Truffles unfairly taxed in trade beef with EU


    Brace yourselves. Millennium New Year’s Eve banquets may be serving guacamole instead of foie gras, Triscuits for truffles, Cheeze Whiz for Camembert. One small consolation: Spam will not have to replace prosciutto, exempt (among fresh, chilled, frozen or processed pork products) from President Clinton’s list of European delicacies now subject to 100 percent tariffs. Why prosciutto? Have the Italians angered him less than the French? Does he prefer prosciutto on his pizza?

    Now, I had no problem with his first set of trade sanctions against the European Union last spring — they imposed increased duties on American bananas, we upped the ante on linens and handbags — a nice traditional trade war.

    This latest salvo is different. It’s not about one country dumping produce at below market rates to squeeze local growers out of the competition. (The great kiwifruit controversy was successfully negotiated with New Zealand sans tariffs.)

    Since 1989, the 15-nation European Union has banned the import of U.S. beef treated with growth hormones, and the U.S. now retaliates with a whopping hike on gourmet delicacies, specifically chosen because they have no American counterparts. Velveeta just doesn’t cut it when the palate craves Roquefort.

    But this goes to the heart of any nation’s right to ban imports of foods it deems unsafe. After all, European countries are still reeling from the impacts of mad cow disease and dioxin-tainted poultry. They’ve got a right to ban hormone-laced beef and genetically altered crops.

    Does that mean we should create havoc and economic hardship among caterers and importers of European delicacies, to destroy culinary tradition — as the French insist we are doing to them with the invasion of mcburgers and greasy “French fries,” a dumbed-down artery-clogging version of their beloved pommes fritte?”

    French farmers, who have a well-earned reputation for creative protest (pouring milk down the Champs Elysses, dumping tons of ripe dung in inconvenient public places), marched last week on the annual American Film Festival in Deauville.

    Mooing cows and snorting pigs (not rooting for truffles) greeted movie stars on the chic beach boardwalk of the Normandy resort town, as 200 farmers carried signs reading “Vive le Camembert” and “Hormone Beef Go Home” — graphic, if somewhat gauche.

    What it boils down to is this: The U.S. Food and Drug Administration permits, perhaps even encourages, the use of bovine growth hormone in beef and dairy products, without requiring labels to reveal its presence. At one time, labeling products hormone free was prohibited. Ben and Jerry’s won that one in court, but they shouldn’t have had to spend bezillions on legal costs just to say their ice cream comes from cows not treated with hormones.

    Let’s see if I’ve got this straight. The drug companies produce hormones and market them to the dairy industry as a way to make each cow produce more milk. Did anyone ask the cows if they thought this a good idea? And why would we want to produce more milk when generally there is a milk surplus that drives prices down and causes the dairy industry to lobby for price supports and the government to buy up all the surplus cheese and dump it into the school-lunch program. The USDA is currently being lobbied by California prune growers to buy its surplus and add prune puree to school-lunch hamburgers, but let’s not go there.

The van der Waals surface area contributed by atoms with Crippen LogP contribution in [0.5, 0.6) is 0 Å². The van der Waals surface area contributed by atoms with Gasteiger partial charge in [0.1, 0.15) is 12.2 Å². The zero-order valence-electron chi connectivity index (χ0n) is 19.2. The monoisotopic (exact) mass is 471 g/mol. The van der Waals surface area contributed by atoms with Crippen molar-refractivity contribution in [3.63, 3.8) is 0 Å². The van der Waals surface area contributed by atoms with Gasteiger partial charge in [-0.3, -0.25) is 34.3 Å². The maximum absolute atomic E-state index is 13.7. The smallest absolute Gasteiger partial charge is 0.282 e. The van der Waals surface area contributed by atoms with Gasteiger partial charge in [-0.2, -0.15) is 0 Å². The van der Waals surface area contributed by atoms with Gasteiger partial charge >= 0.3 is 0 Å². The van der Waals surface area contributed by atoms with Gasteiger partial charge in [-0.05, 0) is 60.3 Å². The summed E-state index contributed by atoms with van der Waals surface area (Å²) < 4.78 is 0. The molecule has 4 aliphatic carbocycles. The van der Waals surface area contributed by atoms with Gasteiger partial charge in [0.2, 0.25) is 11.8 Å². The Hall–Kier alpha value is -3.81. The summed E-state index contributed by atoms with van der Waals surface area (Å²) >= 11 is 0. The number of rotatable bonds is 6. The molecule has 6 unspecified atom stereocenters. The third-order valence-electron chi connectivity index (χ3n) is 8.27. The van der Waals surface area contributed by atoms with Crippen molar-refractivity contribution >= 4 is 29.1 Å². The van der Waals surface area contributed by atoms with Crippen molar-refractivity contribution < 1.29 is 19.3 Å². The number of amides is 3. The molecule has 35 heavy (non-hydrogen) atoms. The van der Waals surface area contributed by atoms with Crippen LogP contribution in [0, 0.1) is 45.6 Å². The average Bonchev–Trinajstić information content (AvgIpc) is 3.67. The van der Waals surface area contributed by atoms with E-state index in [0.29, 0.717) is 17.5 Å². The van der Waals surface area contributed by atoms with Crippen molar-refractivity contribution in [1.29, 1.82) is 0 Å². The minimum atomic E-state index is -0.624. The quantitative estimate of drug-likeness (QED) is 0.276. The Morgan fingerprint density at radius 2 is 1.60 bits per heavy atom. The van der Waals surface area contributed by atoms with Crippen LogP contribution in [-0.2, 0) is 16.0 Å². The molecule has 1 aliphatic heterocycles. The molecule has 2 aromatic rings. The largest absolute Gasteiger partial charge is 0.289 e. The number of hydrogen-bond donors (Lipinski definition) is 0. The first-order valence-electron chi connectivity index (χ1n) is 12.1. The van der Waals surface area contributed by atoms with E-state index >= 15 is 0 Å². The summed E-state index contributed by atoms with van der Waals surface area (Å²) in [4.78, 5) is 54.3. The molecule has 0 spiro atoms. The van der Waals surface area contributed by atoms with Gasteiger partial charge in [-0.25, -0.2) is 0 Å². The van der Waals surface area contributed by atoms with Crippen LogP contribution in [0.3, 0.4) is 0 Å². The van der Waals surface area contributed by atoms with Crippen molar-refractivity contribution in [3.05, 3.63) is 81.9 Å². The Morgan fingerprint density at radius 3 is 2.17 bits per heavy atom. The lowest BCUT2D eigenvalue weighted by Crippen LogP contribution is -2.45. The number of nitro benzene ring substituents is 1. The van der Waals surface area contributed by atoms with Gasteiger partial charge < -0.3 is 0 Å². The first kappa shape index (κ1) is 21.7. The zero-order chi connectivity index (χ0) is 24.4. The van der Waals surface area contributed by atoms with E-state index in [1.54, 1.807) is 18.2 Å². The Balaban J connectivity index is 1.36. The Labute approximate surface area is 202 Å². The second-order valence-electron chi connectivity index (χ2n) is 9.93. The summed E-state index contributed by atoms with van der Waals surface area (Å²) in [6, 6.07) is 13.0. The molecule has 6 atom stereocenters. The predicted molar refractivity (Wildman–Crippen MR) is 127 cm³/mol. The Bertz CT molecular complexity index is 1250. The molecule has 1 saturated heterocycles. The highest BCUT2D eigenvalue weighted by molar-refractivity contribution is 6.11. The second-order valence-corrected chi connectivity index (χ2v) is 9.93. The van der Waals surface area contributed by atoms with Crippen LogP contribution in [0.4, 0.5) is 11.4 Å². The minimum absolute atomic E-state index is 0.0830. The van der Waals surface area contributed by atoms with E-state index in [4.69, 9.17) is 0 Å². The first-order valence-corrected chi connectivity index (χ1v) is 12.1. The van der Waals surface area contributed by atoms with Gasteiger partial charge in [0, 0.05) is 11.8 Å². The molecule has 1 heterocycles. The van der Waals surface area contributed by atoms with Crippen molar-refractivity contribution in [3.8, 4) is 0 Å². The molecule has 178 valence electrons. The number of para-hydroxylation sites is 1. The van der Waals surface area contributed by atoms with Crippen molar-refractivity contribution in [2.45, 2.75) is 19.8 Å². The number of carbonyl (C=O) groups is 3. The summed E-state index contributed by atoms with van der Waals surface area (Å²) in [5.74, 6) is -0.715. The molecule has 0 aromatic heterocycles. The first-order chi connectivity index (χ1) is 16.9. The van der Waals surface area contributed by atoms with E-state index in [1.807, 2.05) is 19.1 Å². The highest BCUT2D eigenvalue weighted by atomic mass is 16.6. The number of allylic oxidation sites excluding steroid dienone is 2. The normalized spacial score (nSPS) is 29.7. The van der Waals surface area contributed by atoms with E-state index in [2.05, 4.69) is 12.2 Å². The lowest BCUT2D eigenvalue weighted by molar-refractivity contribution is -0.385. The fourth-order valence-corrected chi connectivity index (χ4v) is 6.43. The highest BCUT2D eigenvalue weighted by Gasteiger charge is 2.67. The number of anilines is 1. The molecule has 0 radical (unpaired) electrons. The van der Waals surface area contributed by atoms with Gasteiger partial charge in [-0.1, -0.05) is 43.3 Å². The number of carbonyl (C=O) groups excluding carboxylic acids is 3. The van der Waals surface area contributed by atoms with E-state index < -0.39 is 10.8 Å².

Beef cattle are fed hormones and antibiotics to make them gain weight faster at a time when growing numbers of Americans are eating more pasta and pizza. Go figure.

    Surplus beef products have to go somewhere, and if the Europeans won’t buy them, we will make them pay. What are we missing here? If scientists at chemical and drug companies quit technically altering our food, perhaps the economy (the old-fashioned law of supply and demand) could regulate the food supply, and maybe we wouldn’t have to force the rest of the world to take up the slack.

    So the EU bans hormone-treated beef products, and since they’re not so labeled, who could tell the difference? We slap a retaliatory tariff on their goose liver pate and fancy fungi. Even offal — tongues, guts, bladders, stomachs and other yucky body parts– are named in the tariffs. Wait a minute! Wasn’t offal in cattle feed blamed for the spread of mad cow disease?

    The French have chaffed for years under what they see as creeping degradation of their culture by Americans. They even have a ministry to prevent more American words from creeping into the French language. And since French identity is largely defined by its food, it’s only natural they should fear industrialized agriculture, the globalization of genetically altered crops and hormone-fed beef, which some Europeans have dubbed “Frankenstein foods.”

    American marketing muscle is tough to fight (It took Oprah’s considerable resources to fight Texas beef industry charges she libeled a hamburger.), but when it comes to foie gras and truffles, Roquefort and Camembert, the French hold all the cards. And while middle America may be blissfully unaware of such delicacies, cosmopolitan appetites are not so easily sated. A New Year’s Eve bash with Velveeta and bean dip will probably bomb. It’s just too, well, American.